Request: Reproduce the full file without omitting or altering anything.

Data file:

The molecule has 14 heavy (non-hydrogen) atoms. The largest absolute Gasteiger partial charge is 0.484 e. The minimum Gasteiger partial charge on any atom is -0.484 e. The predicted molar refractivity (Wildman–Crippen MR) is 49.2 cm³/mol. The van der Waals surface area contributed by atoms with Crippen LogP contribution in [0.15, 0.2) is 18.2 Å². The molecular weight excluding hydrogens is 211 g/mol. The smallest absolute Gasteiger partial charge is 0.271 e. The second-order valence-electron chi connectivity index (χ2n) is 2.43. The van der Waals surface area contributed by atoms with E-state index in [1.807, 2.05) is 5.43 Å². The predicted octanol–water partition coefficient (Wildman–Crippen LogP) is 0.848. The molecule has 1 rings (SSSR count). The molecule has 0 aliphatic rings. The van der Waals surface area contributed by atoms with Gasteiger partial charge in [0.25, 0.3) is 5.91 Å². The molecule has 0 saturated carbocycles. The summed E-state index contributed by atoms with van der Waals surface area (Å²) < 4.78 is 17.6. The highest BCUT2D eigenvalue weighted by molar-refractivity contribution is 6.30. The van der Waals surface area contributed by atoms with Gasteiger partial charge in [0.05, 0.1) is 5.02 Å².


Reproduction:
The molecule has 14 heavy (non-hydrogen) atoms. The largest absolute Gasteiger partial charge is 0.484 e. The minimum Gasteiger partial charge on any atom is -0.484 e. The predicted molar refractivity (Wildman–Crippen MR) is 49.2 cm³/mol. The van der Waals surface area contributed by atoms with Crippen LogP contribution in [0.15, 0.2) is 18.2 Å². The molecular weight excluding hydrogens is 211 g/mol. The smallest absolute Gasteiger partial charge is 0.271 e. The second-order valence-electron chi connectivity index (χ2n) is 2.43. The van der Waals surface area contributed by atoms with E-state index in [1.807, 2.05) is 5.43 Å². The predicted octanol–water partition coefficient (Wildman–Crippen LogP) is 0.848. The molecule has 1 rings (SSSR count). The molecule has 0 aliphatic rings. The van der Waals surface area contributed by atoms with Gasteiger partial charge in [0.25, 0.3) is 5.91 Å². The molecule has 0 saturated carbocycles. The summed E-state index contributed by atoms with van der Waals surface area (Å²) < 4.78 is 17.6. The highest BCUT2D eigenvalue weighted by molar-refractivity contribution is 6.30. The van der Waals surface area contributed by atoms with Gasteiger partial charge in [0.05, 0.1) is 5.02 Å².